By Burak Bekdil
Nations do not have the luxury, as people often do, of choosing their neighbors. Turkey, under the 14-year rule of Recep Tayyip Erdogan's Islamist governments, and neighboring both Europe and the Middle East, was once praised as a "bridge" between Western and Islamic civilizations. Its accession into the European Union (EU) was encouraged by most EU and American leaders. Nearly three decades after its official bid to join the European club, Turkey is not yet European but has become one of Europe's problems.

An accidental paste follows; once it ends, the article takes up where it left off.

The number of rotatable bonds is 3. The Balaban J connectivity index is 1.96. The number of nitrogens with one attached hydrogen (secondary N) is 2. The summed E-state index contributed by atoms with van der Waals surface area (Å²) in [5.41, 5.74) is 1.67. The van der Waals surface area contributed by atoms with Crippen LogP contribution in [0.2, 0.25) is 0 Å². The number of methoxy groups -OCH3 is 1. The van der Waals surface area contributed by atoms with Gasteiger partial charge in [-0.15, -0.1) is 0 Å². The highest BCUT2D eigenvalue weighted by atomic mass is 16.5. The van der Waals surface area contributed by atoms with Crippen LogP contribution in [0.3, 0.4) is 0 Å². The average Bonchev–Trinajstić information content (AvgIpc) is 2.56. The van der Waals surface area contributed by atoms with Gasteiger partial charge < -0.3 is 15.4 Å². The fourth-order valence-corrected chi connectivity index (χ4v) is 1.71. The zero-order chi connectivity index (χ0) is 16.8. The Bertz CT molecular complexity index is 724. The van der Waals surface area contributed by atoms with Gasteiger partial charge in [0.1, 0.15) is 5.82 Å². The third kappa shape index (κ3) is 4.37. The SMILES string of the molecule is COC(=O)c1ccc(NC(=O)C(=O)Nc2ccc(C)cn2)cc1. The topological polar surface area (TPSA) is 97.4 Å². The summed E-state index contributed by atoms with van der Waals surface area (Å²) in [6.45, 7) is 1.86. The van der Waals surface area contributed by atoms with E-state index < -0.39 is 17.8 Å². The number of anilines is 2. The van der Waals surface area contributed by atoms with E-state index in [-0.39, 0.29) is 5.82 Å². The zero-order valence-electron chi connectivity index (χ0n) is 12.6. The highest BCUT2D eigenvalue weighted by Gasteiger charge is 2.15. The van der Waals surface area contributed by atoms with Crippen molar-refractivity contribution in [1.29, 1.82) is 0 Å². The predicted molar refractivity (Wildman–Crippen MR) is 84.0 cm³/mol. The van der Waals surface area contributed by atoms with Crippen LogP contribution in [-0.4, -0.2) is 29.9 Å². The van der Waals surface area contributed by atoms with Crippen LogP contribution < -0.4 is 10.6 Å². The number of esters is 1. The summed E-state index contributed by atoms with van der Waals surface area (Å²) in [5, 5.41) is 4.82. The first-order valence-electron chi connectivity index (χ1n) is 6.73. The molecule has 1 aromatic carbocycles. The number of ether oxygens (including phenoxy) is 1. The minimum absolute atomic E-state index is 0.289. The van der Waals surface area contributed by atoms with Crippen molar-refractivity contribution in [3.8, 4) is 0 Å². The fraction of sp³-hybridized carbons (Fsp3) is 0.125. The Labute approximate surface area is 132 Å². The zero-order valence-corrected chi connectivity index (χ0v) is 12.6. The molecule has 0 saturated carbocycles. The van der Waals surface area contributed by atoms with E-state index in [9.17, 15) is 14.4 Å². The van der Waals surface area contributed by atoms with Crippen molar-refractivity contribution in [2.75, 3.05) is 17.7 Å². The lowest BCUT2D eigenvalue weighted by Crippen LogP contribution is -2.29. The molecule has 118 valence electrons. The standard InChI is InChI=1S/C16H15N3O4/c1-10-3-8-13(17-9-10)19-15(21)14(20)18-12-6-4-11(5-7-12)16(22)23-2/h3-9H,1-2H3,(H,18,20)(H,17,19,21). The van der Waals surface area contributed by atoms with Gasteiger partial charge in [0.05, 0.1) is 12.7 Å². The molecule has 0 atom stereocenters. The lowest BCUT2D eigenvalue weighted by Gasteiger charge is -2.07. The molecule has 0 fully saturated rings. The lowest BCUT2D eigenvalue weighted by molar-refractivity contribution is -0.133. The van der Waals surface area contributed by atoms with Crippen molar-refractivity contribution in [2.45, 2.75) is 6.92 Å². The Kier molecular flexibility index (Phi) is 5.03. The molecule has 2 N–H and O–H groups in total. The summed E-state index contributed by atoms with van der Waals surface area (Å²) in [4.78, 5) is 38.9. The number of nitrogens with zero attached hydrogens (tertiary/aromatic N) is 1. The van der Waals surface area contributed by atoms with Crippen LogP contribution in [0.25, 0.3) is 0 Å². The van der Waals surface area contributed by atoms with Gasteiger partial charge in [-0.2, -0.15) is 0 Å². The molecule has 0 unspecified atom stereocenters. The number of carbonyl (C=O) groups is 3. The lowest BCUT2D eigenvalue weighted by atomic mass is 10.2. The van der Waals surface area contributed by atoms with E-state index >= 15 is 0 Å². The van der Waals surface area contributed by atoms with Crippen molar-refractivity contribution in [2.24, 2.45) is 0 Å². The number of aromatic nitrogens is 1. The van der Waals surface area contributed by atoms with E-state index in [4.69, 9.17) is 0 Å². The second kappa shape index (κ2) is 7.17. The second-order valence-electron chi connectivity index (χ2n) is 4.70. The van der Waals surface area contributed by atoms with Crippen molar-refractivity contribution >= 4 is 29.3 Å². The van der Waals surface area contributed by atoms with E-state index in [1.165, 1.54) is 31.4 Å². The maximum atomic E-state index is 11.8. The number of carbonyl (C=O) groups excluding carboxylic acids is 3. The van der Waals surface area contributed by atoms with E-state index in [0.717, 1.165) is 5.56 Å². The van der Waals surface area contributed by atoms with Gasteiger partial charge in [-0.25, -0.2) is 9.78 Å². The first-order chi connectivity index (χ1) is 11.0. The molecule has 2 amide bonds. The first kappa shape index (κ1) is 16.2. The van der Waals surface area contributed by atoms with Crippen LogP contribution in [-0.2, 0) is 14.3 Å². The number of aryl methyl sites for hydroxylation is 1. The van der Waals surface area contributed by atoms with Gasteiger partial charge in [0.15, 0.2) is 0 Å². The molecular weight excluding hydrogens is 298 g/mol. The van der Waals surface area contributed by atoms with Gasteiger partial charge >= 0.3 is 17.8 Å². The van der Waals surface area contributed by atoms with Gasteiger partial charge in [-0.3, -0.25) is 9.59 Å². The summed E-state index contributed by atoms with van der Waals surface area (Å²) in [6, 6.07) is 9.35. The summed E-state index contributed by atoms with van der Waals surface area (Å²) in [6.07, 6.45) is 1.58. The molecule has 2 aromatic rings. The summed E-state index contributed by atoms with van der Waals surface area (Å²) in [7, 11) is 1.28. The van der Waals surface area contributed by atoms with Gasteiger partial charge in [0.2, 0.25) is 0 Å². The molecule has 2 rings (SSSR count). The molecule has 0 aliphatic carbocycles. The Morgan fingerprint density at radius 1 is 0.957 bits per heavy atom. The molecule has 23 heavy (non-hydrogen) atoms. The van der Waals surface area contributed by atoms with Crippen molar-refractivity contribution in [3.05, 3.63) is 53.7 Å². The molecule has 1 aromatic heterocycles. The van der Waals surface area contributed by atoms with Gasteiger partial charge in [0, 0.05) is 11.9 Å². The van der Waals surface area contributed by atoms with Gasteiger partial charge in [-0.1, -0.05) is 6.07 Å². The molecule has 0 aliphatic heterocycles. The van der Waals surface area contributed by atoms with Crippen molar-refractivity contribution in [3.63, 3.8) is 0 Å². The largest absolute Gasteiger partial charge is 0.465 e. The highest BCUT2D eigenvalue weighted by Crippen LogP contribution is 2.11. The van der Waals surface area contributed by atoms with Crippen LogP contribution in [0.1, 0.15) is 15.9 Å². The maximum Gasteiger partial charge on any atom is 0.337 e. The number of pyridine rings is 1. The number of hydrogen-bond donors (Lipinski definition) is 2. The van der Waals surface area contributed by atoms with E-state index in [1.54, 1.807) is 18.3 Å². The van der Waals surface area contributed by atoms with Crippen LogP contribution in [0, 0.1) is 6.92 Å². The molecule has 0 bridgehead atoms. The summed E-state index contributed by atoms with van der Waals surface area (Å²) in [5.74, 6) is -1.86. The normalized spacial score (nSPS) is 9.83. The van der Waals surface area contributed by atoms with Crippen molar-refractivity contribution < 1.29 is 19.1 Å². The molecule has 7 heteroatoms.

Europe's "Turkish problem" is not only about the fact that in a fortnight a bomb attack wrecked a terminal of the country's biggest airport and a coup attempt killed nearly 250 people; nor is it about who rules the country. It is about the undeniable democratic deficit both in governance and popular culture.